Johannesburg’s multi-ethnic population comprises 73% black African, 16% white, 6% mixed race and 4% Indian or Asian. Since the end of apartheid in 1994 Johannesburg has grown by 4% a year. In recent years there has been an increase in immigration from the rest of the continent to South Africa, particularly to Johannesburg. This has visibly affected many dimensions of city life, including its economy, housing and infrastructure demands, and social integration – with various outcomes. Johannesburg’s history of racial separation is still reflected in its social geography. Whites (a demographic minority) tend to occupy the northern leafy suburbs, where they are being joined by an emerging black middle class. Less affluent black Africans, traditionally relegated to townships, and migrants from elsewhere on the continent have moved into the now-deprived downtown area.
Crime, the ongoing rampant HIV/AIDS epidemic and a lack of safe public transport are key concerns. Life expectancy is notably low: only 4% of residents reach 65 and the average age for a male is 52 years. Almost one in three is under 20. Currently one household in five has no income; unemployment hovers around 600,000 people.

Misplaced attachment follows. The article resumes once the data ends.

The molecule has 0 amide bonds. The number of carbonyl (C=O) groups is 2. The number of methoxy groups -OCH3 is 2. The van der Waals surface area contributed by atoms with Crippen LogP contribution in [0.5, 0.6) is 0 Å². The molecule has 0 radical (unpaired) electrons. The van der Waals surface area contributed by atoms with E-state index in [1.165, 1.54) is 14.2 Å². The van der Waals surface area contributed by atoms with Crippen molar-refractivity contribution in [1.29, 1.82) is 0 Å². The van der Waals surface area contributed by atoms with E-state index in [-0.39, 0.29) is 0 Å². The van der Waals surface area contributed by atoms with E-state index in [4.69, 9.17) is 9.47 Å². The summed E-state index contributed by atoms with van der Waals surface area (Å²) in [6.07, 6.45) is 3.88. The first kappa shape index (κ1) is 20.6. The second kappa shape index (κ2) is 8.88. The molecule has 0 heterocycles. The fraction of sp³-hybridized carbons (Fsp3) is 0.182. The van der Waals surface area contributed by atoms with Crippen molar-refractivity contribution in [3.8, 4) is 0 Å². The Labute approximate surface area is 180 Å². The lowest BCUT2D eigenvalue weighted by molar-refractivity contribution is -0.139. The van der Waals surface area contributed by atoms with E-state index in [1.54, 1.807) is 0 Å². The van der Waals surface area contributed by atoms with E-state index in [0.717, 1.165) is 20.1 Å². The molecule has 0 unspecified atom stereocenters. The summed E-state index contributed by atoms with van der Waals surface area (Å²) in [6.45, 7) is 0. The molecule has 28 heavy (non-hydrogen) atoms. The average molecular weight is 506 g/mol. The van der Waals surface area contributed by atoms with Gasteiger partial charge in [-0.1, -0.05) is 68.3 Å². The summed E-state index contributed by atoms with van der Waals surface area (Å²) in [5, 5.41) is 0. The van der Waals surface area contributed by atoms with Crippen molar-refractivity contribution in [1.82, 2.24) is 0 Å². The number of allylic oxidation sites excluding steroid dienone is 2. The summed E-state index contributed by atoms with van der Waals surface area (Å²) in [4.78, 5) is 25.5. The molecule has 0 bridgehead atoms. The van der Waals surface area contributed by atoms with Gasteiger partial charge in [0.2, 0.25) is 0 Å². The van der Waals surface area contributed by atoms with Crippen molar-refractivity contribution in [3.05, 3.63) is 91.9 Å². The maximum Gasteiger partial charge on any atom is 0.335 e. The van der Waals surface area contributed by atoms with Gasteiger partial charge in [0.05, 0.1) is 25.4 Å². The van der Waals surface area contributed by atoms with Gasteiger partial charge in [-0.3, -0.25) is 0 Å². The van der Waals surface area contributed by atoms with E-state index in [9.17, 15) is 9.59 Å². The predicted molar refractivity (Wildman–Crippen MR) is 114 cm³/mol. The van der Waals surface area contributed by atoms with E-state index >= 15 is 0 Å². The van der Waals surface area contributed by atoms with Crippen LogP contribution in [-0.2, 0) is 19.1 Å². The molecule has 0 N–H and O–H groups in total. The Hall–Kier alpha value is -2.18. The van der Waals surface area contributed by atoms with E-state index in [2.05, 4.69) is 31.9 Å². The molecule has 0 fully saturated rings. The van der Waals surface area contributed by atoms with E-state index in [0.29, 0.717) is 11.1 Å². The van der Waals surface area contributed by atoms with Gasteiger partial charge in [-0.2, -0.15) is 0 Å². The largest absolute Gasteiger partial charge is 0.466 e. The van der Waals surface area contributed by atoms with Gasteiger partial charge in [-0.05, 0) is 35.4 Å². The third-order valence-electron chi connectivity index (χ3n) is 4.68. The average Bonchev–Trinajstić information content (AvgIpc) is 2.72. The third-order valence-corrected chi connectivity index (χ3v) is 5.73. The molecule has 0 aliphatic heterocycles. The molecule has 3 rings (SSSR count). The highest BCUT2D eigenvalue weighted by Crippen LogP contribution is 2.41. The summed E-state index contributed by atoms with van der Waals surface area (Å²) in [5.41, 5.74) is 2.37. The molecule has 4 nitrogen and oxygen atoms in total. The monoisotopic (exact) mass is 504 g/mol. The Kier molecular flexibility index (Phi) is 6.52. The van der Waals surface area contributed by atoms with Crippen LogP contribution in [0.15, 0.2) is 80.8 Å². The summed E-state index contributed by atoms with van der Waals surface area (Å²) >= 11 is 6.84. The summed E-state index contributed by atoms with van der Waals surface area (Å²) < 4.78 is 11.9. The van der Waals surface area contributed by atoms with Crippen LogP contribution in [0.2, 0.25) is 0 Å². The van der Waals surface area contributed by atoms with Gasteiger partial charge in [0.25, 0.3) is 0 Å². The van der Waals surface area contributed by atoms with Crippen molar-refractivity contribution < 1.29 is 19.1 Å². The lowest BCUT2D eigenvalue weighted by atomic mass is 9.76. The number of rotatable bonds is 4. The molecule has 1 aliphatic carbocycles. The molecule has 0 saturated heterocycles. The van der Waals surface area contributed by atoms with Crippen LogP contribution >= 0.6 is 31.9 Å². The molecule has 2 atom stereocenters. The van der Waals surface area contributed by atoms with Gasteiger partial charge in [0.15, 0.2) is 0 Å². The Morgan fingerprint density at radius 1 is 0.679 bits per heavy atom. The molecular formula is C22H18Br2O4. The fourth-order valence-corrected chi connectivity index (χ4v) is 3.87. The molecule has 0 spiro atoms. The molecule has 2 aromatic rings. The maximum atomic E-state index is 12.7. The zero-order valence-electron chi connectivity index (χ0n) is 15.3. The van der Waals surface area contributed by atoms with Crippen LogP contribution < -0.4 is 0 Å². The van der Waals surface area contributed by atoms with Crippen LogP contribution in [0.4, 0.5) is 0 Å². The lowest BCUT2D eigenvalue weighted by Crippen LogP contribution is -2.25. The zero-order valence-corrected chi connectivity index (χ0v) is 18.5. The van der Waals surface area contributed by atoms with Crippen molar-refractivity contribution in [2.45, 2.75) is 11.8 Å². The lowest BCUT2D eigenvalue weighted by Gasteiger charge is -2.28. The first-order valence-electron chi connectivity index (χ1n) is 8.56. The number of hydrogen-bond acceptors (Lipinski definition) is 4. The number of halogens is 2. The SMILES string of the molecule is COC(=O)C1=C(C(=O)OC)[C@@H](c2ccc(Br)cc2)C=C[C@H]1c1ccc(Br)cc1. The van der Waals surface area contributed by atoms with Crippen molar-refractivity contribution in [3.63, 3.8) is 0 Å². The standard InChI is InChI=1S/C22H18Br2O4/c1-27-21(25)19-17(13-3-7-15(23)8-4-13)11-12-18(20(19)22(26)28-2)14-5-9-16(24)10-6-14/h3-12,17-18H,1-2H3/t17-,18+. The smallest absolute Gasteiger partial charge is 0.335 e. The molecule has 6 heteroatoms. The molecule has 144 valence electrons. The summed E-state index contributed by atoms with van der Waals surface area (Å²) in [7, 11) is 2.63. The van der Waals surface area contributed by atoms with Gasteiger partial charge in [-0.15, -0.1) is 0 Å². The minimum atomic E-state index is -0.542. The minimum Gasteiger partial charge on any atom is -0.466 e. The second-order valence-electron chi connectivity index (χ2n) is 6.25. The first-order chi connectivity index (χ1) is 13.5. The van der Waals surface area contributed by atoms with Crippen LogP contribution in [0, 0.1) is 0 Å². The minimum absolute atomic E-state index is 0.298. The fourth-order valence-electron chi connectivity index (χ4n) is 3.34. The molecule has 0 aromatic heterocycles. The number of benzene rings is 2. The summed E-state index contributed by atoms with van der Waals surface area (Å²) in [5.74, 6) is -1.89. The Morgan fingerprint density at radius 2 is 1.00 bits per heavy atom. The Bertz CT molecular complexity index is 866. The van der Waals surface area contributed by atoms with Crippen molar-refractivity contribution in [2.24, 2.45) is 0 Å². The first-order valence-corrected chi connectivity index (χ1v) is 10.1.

Project: Faraday Station Precinct
The Faraday Station Precinct is the hub of a new integrated transport system for a population previously badly served by the city’s social and physical infrastructure. The precinct, built above an existing commuter rail system, incorporates formal taxi ranks for the otherwise unregulated long distance and local minibuses which provide the cheapest mode of transport. It is also notable for providing safer, more formalised facilities for herb sellers and healers using traditional medicines or muti.
Designers: Albonica Sack Mzumara Architects & Urban Designers
Clients: City of Johannesburg and the Johannesburg Development Agency